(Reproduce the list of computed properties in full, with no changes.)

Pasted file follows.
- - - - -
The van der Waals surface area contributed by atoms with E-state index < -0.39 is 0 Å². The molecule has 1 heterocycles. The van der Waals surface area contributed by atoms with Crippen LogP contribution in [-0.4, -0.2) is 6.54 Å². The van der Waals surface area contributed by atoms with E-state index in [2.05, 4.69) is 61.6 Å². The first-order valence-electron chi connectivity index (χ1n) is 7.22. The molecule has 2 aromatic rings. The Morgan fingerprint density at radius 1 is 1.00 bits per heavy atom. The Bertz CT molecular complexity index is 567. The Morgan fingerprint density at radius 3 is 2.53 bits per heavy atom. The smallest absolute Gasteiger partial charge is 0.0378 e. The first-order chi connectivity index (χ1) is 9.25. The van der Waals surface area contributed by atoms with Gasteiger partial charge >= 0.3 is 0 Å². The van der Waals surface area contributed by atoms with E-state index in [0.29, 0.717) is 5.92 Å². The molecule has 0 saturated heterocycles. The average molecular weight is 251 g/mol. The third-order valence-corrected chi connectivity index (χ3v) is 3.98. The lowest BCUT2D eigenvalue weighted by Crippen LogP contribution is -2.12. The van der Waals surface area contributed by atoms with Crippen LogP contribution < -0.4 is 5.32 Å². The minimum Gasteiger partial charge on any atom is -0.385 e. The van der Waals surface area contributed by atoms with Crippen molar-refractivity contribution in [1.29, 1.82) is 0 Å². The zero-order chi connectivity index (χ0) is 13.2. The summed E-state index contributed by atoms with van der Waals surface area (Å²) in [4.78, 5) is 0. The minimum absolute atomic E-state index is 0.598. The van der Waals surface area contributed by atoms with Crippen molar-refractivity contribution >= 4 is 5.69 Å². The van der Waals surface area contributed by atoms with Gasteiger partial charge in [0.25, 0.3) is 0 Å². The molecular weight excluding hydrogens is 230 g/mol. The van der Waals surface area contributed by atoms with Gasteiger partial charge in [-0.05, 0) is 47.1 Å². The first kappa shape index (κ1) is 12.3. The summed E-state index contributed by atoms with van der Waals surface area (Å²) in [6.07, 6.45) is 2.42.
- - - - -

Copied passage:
The van der Waals surface area contributed by atoms with E-state index < -0.39 is 0 Å². The molecule has 1 heterocycles. The van der Waals surface area contributed by atoms with Crippen LogP contribution in [-0.4, -0.2) is 6.54 Å². The van der Waals surface area contributed by atoms with E-state index in [2.05, 4.69) is 61.6 Å². The first-order valence-electron chi connectivity index (χ1n) is 7.22. The molecule has 2 aromatic rings. The Morgan fingerprint density at radius 1 is 1.00 bits per heavy atom. The Bertz CT molecular complexity index is 567. The Morgan fingerprint density at radius 3 is 2.53 bits per heavy atom. The smallest absolute Gasteiger partial charge is 0.0378 e. The first-order chi connectivity index (χ1) is 9.25. The van der Waals surface area contributed by atoms with Gasteiger partial charge >= 0.3 is 0 Å². The van der Waals surface area contributed by atoms with E-state index in [0.29, 0.717) is 5.92 Å². The molecule has 0 saturated heterocycles. The average molecular weight is 251 g/mol. The third-order valence-corrected chi connectivity index (χ3v) is 3.98. The lowest BCUT2D eigenvalue weighted by Crippen LogP contribution is -2.12. The van der Waals surface area contributed by atoms with Crippen LogP contribution < -0.4 is 5.32 Å². The minimum Gasteiger partial charge on any atom is -0.385 e. The van der Waals surface area contributed by atoms with Crippen molar-refractivity contribution in [1.29, 1.82) is 0 Å². The zero-order chi connectivity index (χ0) is 13.2. The summed E-state index contributed by atoms with van der Waals surface area (Å²) in [4.78, 5) is 0. The minimum absolute atomic E-state index is 0.598. The van der Waals surface area contributed by atoms with Crippen molar-refractivity contribution >= 4 is 5.69 Å². The van der Waals surface area contributed by atoms with Gasteiger partial charge in [0.25, 0.3) is 0 Å². The molecular weight excluding hydrogens is 230 g/mol. The van der Waals surface area contributed by atoms with Gasteiger partial charge in [-0.05, 0) is 47.1 Å². The first kappa shape index (κ1) is 12.3. The summed E-state index contributed by atoms with van der Waals surface area (Å²) in [6.07, 6.45) is 2.42.